Posts

Showing posts from February, 2014

How to Do a Joint Venture Marketing Deal

Image
From time to time I get emails from people with topics that run the gamut. Some ask me for marketing advice, others just write to say hello, some people flat out challenge and criticize me. I was particularly amused with a message I got today from Tammy, a very angry person who is not a fan of my joint venture marketing ideas. (Tammy didn't say what camp she's affiliated or where it is).

 Apparently Tammy doesn't believe I practice what I preach. Here's what she said:


"Hello Eric, Most of the stuff on your blog is very good information, and truth be told I've used a number of your ideas to help increase my camp enrollment. But I'm calling your bluff on the notion of joint venture marketing -- specifically the "4th Commandment" of your recent "10 Commandments of Summer Camp Marketing" post and the numerous other times you've tried to jam joint venture marketing strategy down our throats. I have tried approaching two companies in my t…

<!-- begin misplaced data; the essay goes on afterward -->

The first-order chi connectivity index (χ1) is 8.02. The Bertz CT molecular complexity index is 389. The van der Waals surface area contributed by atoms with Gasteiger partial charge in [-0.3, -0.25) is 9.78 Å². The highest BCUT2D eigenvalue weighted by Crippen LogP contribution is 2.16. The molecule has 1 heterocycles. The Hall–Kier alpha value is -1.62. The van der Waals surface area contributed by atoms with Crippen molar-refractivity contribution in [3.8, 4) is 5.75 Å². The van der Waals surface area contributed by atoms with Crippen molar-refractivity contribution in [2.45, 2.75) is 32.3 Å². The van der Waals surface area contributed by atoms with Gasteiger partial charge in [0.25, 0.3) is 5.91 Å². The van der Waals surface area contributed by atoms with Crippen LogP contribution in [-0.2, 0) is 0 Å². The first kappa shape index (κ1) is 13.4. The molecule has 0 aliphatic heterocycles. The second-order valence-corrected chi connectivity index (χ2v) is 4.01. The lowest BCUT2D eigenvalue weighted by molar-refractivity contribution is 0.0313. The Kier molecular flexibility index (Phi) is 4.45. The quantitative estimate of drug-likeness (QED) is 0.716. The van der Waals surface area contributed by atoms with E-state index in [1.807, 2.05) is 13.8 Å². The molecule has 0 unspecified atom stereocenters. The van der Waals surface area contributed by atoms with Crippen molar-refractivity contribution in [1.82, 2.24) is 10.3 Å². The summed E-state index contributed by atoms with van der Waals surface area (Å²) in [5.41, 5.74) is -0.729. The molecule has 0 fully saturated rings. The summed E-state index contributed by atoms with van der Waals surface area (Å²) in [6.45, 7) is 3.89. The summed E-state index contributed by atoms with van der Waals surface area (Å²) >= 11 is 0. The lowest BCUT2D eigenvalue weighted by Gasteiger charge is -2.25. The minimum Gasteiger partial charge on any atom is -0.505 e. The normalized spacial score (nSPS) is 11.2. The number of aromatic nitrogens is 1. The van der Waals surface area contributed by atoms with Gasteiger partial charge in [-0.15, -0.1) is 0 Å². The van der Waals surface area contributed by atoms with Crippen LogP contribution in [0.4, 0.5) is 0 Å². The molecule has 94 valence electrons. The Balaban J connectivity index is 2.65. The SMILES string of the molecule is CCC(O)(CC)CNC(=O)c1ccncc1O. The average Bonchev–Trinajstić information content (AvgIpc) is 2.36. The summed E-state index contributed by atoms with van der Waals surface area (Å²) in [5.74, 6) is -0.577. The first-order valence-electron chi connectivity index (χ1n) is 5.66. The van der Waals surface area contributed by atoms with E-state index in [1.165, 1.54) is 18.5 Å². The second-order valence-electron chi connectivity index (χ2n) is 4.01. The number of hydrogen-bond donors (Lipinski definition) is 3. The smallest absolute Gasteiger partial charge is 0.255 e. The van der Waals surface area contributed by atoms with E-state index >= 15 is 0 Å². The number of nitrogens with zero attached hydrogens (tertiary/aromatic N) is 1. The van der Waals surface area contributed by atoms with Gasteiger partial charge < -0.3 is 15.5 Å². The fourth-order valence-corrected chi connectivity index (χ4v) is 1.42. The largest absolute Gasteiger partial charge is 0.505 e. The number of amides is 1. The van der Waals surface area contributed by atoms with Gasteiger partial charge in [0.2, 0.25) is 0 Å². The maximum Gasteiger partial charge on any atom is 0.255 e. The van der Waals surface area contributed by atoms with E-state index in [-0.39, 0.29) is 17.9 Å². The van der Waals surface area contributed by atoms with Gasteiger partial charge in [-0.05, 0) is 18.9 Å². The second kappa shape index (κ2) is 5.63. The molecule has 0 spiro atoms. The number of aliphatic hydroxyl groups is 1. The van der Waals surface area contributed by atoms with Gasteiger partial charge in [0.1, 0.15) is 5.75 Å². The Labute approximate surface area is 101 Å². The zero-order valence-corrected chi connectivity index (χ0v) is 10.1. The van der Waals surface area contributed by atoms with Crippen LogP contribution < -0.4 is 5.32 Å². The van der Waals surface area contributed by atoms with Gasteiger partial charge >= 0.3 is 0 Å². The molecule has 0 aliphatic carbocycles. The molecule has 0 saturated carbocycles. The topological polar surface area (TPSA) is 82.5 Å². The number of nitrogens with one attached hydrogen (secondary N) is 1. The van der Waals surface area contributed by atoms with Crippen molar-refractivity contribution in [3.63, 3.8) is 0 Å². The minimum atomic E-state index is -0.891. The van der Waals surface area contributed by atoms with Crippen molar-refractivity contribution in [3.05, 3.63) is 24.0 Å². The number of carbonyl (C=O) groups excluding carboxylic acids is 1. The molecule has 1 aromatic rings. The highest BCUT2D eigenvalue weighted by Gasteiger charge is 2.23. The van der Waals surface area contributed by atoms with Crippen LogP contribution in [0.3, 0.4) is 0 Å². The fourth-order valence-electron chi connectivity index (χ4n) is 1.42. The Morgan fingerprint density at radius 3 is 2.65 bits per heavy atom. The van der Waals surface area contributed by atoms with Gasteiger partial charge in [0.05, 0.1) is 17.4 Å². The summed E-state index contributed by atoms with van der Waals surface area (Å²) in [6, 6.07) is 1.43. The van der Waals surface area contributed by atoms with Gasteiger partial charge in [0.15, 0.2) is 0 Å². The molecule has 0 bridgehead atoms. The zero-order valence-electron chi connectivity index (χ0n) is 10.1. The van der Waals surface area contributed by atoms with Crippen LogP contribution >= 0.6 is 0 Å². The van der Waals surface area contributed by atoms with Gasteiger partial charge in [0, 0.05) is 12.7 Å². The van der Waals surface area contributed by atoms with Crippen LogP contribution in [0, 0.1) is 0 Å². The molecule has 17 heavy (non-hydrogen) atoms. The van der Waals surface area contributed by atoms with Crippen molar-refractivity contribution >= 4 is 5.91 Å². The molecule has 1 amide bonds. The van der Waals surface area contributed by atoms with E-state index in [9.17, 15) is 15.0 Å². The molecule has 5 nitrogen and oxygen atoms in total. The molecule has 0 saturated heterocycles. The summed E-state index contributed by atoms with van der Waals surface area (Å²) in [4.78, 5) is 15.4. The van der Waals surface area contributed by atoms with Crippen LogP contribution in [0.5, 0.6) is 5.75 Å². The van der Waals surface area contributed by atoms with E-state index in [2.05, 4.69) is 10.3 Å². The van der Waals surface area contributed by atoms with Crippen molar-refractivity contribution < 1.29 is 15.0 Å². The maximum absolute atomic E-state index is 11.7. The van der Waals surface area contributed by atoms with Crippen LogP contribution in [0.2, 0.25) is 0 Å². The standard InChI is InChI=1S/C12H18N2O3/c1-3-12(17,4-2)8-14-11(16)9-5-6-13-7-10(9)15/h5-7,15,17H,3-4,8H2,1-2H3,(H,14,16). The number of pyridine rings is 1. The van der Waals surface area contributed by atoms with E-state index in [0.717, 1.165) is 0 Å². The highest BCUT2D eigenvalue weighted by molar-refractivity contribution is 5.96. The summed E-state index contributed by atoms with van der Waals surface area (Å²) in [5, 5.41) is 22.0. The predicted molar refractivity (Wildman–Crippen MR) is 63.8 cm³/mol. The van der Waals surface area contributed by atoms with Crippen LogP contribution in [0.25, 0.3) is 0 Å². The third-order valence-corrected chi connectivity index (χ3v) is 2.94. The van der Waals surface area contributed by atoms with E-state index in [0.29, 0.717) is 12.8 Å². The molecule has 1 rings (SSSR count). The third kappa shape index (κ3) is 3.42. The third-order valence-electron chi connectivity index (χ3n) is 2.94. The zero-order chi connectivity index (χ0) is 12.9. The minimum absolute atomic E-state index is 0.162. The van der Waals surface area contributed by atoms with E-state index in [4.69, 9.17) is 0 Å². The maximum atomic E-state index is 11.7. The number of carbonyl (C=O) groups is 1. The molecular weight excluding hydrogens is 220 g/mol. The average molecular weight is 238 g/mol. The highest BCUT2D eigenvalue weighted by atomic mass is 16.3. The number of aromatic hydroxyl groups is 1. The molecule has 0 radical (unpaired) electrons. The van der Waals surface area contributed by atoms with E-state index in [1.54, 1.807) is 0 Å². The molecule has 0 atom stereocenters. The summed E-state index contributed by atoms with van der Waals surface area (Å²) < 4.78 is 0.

34 Sentences To Use in Your Sales Copy That Will Leave Your Reader Wanting More

When you publish written content, you probably have a goal (or several goals) you want to accomplish. You want the reader prospect to take some kind of action, like call you, email you, text you, click a link, fill out a form, whatever.

As you probably know, the headline is the most important part of your written sales piece. But if you've got a multi-paragraph sales letter, it doesn't do you any good if someone only reads a paragraph or two. To really max-out your selling opportunity, you want them to read the whole thing. How do you do that?

You need to write the the final sentence of each paragraph in such a compelling way it leads the reader to want to hear more. The last sentence of each paragraph needs to "leave them hanging" so they feel like not reading the next paragraph will make them miss something important.

Let me give you a few examples of some sentences you can use in your sales copy that will carry your prospects into each next paragraph of your …